Comic Updated  July 23, 2008


Wednesday, July 23, 2008

Nintendo's Sataru Iwata has apologized for Nintendo's E3 Press Conference sucking. I can't be sure, but I think that's a first! Now, if Microsoft and Sony'll step up to the plate and present their corporate heinies for the hickory switch of public sentiment, we can get started on the BETTER E3 we should've had this year.

With Animal Crossing off in November -- and, admittedly, me not even owning a Nintendo Wii as of yet, though I now have a deadline -- it's worth looking at some of the other stuff that'll be hitting the street in the months beforehand. Like Fable 2!

I'll tell you flat-out, I'm a Peter Molyneux fan, even if I just misspelled his surname. I suppose I'm not enough of a fan to check. You know who I'm talking about. MollyNoo. I guess technically I'm a Lionhead Studios fan, 'cause it's not like he's in there coding the whole thing by himself, but two things I really admire about the guy -- one, he doesn't balk at dreaming. Even if he can't ultimately deliver on his insane promises, you can still look at him and think, you know, there's a guy who's approaching fifty, and he's absolutely STUCK in love with the art form. Early love, where he's still popping a mint in his mouth every time he talks with it, just in case.

Two, he loves Artificial Intelligence, and that -- along with animation -- is where I think the game industry really needs to focus in the current generation. We make our monsters easy enough, but bringing 'em to life? Not so good at that, yet. Mostly, these days, it's smoke and mirrors -- and even then, there are different grades of mirror and smoke suppliers.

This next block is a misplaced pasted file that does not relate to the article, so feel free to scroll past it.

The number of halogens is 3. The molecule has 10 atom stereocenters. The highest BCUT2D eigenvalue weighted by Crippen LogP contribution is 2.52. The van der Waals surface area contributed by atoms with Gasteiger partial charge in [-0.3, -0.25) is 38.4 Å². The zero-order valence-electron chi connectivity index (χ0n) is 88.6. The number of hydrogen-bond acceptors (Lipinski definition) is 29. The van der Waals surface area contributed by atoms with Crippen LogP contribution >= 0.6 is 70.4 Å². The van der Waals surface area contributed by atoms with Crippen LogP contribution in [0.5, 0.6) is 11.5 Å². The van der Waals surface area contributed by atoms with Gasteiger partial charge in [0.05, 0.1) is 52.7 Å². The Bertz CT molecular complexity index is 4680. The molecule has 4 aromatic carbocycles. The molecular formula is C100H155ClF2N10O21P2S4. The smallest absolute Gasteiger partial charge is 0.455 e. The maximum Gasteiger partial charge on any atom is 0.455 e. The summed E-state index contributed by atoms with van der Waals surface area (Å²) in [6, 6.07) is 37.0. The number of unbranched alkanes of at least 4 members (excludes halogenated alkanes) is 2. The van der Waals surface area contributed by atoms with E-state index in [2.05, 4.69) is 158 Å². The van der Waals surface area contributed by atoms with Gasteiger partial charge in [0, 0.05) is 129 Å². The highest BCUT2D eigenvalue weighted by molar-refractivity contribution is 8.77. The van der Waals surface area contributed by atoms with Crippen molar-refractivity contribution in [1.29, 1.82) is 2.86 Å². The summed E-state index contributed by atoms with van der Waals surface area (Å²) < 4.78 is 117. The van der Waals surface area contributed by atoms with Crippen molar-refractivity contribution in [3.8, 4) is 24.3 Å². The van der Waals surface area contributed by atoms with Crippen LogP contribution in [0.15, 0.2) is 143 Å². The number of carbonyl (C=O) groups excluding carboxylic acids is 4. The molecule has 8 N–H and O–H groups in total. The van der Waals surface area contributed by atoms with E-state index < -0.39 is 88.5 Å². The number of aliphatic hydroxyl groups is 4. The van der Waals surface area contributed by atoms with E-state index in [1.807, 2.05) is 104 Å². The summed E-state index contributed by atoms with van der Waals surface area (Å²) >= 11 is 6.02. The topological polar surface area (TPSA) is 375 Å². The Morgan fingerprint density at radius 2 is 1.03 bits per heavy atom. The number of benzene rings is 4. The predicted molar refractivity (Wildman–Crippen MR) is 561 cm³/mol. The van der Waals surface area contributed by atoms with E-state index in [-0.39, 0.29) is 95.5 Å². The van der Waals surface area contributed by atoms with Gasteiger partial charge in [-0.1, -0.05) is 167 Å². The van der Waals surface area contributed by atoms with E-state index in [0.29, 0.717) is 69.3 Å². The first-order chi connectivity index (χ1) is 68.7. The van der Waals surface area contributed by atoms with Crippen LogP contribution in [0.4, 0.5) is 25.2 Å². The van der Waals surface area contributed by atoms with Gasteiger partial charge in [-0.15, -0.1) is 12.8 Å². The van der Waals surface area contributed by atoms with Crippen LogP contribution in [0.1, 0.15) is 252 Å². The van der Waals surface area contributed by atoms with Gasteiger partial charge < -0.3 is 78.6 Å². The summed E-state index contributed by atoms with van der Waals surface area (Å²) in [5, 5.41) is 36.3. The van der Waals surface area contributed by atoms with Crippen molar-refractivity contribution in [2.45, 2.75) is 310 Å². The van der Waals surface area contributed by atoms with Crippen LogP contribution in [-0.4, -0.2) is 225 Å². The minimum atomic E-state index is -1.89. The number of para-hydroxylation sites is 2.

For a ready example, look at the villagers of Fable one versus the townspeople of The Elder Scrolls Four: Oblivion. If we're looking at ACTUAL AI, not window dressing, we're seeing two sets of NPCs that are just about on par with each other -- they can walk around without bumping into (too many) things, and they can react to acts of violence. Almost everything else is a trick; carefully penned dialogue trees or pre-scripted reactions. And if we're counting, Oblivion's characters have a significant edge on the latter in terms of quantity.

Be that as it may, however, Fable's NPCs come across as FAR more real. For one thing, they sound like they should actually exist in that fantasy world, as opposed to Oblivion, which assigns  the same New York housewife accent (and dialogue!) randomly to numerous characters, be they Nord, Elf, or Orc. The Fable characters have distinctive animations, too -- workers tromp around the docks heavily under the weight of the crates they move, barmaids glide around with tankards of ale, drunks stagger around with tankards of ale -- whereas it seems that all humanoid Oblivion characters, regardless of function or appearance, use the same animation set. Fable doesn't have anywhere near the variety of character models as Oblivion, but it has FAR more characters.


Monday, July 21, 2008

Yes, we STILL have an E-comic store! It did not disappear over the weekend!